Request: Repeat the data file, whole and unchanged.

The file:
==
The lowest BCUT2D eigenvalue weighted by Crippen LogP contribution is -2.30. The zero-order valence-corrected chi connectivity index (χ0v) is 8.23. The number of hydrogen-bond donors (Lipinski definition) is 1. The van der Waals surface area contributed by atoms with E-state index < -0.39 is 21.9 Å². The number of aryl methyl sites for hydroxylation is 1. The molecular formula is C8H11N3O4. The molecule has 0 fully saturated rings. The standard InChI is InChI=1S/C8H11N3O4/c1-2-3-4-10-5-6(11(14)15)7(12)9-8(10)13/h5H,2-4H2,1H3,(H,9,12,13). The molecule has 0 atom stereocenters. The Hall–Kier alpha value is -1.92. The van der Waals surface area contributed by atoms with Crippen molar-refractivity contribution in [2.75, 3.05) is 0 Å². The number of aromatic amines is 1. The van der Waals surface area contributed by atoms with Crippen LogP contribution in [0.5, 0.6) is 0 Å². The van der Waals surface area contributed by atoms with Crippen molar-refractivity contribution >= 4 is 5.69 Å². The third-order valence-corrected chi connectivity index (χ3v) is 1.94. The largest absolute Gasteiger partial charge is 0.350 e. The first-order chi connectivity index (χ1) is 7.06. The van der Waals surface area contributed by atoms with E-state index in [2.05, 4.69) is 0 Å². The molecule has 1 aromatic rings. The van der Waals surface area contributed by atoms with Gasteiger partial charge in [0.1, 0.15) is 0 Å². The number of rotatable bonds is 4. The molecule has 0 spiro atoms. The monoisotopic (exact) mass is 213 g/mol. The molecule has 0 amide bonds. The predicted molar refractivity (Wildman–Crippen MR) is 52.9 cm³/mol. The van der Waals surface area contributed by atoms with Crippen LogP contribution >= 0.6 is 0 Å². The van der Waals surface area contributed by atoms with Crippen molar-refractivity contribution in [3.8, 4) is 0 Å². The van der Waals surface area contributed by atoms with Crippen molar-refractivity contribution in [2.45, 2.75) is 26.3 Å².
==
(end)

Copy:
The lowest BCUT2D eigenvalue weighted by Crippen LogP contribution is -2.30. The zero-order valence-corrected chi connectivity index (χ0v) is 8.23. The number of hydrogen-bond donors (Lipinski definition) is 1. The van der Waals surface area contributed by atoms with E-state index < -0.39 is 21.9 Å². The number of aryl methyl sites for hydroxylation is 1. The molecular formula is C8H11N3O4. The molecule has 0 fully saturated rings. The standard InChI is InChI=1S/C8H11N3O4/c1-2-3-4-10-5-6(11(14)15)7(12)9-8(10)13/h5H,2-4H2,1H3,(H,9,12,13). The molecule has 0 atom stereocenters. The Hall–Kier alpha value is -1.92. The van der Waals surface area contributed by atoms with Crippen molar-refractivity contribution in [2.75, 3.05) is 0 Å². The number of aromatic amines is 1. The van der Waals surface area contributed by atoms with Crippen LogP contribution in [0.5, 0.6) is 0 Å². The van der Waals surface area contributed by atoms with Crippen molar-refractivity contribution >= 4 is 5.69 Å². The third-order valence-corrected chi connectivity index (χ3v) is 1.94. The largest absolute Gasteiger partial charge is 0.350 e. The first-order chi connectivity index (χ1) is 7.06. The van der Waals surface area contributed by atoms with E-state index in [2.05, 4.69) is 0 Å². The molecule has 1 aromatic rings. The van der Waals surface area contributed by atoms with Gasteiger partial charge in [0.1, 0.15) is 0 Å². The number of rotatable bonds is 4. The molecule has 0 spiro atoms. The monoisotopic (exact) mass is 213 g/mol. The molecule has 0 amide bonds. The predicted molar refractivity (Wildman–Crippen MR) is 52.9 cm³/mol. The van der Waals surface area contributed by atoms with Crippen LogP contribution >= 0.6 is 0 Å². The van der Waals surface area contributed by atoms with Crippen molar-refractivity contribution in [3.8, 4) is 0 Å². The van der Waals surface area contributed by atoms with Crippen molar-refractivity contribution in [2.45, 2.75) is 26.3 Å².